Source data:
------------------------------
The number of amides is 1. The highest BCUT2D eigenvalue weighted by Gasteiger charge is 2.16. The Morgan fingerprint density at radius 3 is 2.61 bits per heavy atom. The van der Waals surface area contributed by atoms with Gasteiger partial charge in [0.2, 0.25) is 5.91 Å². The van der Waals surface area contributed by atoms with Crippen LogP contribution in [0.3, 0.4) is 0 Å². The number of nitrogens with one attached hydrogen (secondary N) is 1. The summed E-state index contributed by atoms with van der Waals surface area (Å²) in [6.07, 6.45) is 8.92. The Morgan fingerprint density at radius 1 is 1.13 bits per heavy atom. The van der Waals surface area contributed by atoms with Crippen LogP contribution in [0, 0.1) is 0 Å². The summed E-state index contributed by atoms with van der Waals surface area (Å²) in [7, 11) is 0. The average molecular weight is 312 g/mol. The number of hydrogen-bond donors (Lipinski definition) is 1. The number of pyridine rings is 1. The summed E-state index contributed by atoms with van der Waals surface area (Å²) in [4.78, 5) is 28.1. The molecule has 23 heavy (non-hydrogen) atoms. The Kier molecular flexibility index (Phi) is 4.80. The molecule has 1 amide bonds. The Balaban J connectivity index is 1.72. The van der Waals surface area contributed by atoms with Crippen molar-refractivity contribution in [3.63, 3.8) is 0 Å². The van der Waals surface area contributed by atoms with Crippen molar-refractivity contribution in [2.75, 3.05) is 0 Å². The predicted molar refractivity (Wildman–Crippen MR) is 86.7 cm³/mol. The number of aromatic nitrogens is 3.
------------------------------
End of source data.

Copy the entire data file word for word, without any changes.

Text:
The number of amides is 1. The highest BCUT2D eigenvalue weighted by Gasteiger charge is 2.16. The Morgan fingerprint density at radius 3 is 2.61 bits per heavy atom. The van der Waals surface area contributed by atoms with Gasteiger partial charge in [0.2, 0.25) is 5.91 Å². The van der Waals surface area contributed by atoms with Crippen LogP contribution in [0.3, 0.4) is 0 Å². The number of nitrogens with one attached hydrogen (secondary N) is 1. The summed E-state index contributed by atoms with van der Waals surface area (Å²) in [6.07, 6.45) is 8.92. The Morgan fingerprint density at radius 1 is 1.13 bits per heavy atom. The van der Waals surface area contributed by atoms with Crippen LogP contribution in [0, 0.1) is 0 Å². The summed E-state index contributed by atoms with van der Waals surface area (Å²) in [7, 11) is 0. The average molecular weight is 312 g/mol. The number of hydrogen-bond donors (Lipinski definition) is 1. The number of pyridine rings is 1. The summed E-state index contributed by atoms with van der Waals surface area (Å²) in [4.78, 5) is 28.1. The molecule has 23 heavy (non-hydrogen) atoms. The Kier molecular flexibility index (Phi) is 4.80. The molecule has 1 amide bonds. The Balaban J connectivity index is 1.72. The van der Waals surface area contributed by atoms with Crippen molar-refractivity contribution in [3.63, 3.8) is 0 Å². The van der Waals surface area contributed by atoms with Crippen molar-refractivity contribution in [2.75, 3.05) is 0 Å². The predicted molar refractivity (Wildman–Crippen MR) is 86.7 cm³/mol. The number of aromatic nitrogens is 3.